t h e m a y f i l e s is foremost a family blog, chronicling everyday life. Life including natural, healthy eating (with recipes thrown in at random), home educating (with ideas popping up sporadically), an attempt to homestead on .2 acres (with very meager yields), raising 3 of 4 children with a rare genetic disorder, and lots of highly personal family triumphs and failures. You may also find an eclectic array of musings on politics, exercise, sewing, emergency preparedness, backyard chickens, and religion. This blog isn't a campaign to glorify anyone or anything. Just simply a record.


Science Fair

Successful Science Fair Projects for Elementary and Middle School Students 

Whether your children are in public schools or home educated, no child can or should escape Science Fair.  Science Fair can spark passion and excitement for Science and research in young children.  However, the parents must approach the project properly, directing their child to a successful, rewarding, educational experience.

As a former Biology teacher and Science Fair organizer I found, most crucial to a positive experience is choosing the right project.  Most critical to the learning experience is the critical analysis.  In a critical analysis you can help your child see the weaknesses in his/her project, unexpected results, experimental design mistakes, and ideas to make the project better in the future.   It is the Scientific Method at its best.

What made me think about all this Science Fair stuff?

Ellery participated in a Mad Scientist Week,  put on as a homeschool workshop.  The workshop included a teacher and about 12 children ages 8-13.  She had a wonderful time.  Activities included bottle rockets, a frog dissection, lots of fun chemistry solutions, and catapults.  Resulting from some communication issues, I found out Thursday afternoon there was a Science Fair on Saturday.  Whoa.

To understand my emotions, you have to realize Science Fair was my "baby" when I taught school.  I put my heart and soul into it for at least 4 months of every school year.  I demanded excellence.  Project ideas were turned in months before the deadline.  Weeks later research, weeks later hard data, weeks later I would teach them to make computerized spreadsheets and graphs... the progression continued until a final project emerged.

Ellery with her Science Fair Project

I always prefer typed posters, but at this age it really hinders children's participation.  As soon as they are comfortable typing, everything should be typed.  Until then, I will cringe at the handwritten posters!

 Putting together a Science Fair project in two days?  Certainly I realized this would be a major
scale-down.  But Ellery was passionate about doing a project, even though it was optional.  Of course, I would support her.

Choosing an Appropriate Elementary/Middle School Age Science Fair Project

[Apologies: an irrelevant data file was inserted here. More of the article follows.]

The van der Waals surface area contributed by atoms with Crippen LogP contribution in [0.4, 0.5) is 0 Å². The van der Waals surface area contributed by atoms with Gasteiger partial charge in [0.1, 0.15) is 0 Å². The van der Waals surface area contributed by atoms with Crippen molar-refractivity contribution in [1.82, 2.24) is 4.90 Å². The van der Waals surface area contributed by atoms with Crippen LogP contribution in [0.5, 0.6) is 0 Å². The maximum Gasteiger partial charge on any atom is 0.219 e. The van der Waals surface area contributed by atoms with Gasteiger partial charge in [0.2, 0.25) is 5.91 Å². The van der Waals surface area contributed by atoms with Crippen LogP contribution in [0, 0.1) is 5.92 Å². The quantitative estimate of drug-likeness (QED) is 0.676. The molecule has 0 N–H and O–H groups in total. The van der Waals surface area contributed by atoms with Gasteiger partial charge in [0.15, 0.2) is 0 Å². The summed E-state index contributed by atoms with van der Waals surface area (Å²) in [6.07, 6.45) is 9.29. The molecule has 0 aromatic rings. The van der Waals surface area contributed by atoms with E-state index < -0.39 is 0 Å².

As teacher, I soon realized the most difficult part of Science Fair for students was choosing a project. I pled with them to choose something they were interested in and passionate about, relating to a hobby, talent, or collection.  At an elementary and middle school level, I think very social projects are of high interest to children.  Anything that requires them to survey or test their friends, neighbors and family is usually a hit.  It is a great way to make Science fun.

(Note:  As students get older and become more competitive, the project's demand more variable control and standardization.  Using human subjects becomes much more difficult, it also requires a lot of red tape, but can be done.)

I recommend avoiding model projects like the "volcano."  Students will not experience the scientific method in nearly the same amount of depth.  Rarely is the model a true model.  Usually they just "appear" to be a model.  Be creative.  Think about what your child and family love and go with it.

Keys to a successful Elementary School Age Science Fair Project: 

 Interest, Involvement, Analysis

For Ellery's project she choose to investigate the relationship between arm circumference and the number of pushups an individual could complete.  It was right up her gymnastics alley, and she dove in with fervor.  She ended up testing 25 people.  She taught correct form and asked several informational questions.  She then made graphs and I helped her analyzed her data and experimental design.  After examining the data it was clear to her she had not controlled enough variables to have any valid results.  Her Dad (100 pushups: the most by 66) and her little sister (30 pushups: the third highest and she had the smallest arm.  Gymnastics seems to be doing something.) were amazing outliers! A wonderful lesson.

Callista is so competitive.  She was horrified when our 11 year old neighbor tied her record.
His pushups weren't nearly as legitimate.  She begged for a second chance, but Ellery was a stickler.
No second chances.  I think Callista had at least 10 more in her.
The most important things I looked for as a teacher in a Science Fair Project were:

1.  Does the student understand the weaknesses in their design and data?
2.  Can the student recognize errors and account for outliers (data that are completely out of the normal range)?
3.  Does the student know how to create a better project next time?

Helping your child to really understand and answer these questions, should kickstart the learning experience, and you probably will come up with a great piggyback idea for your next project.  Now you've done the hardest part and can really delve into the research and create a superior project in the future.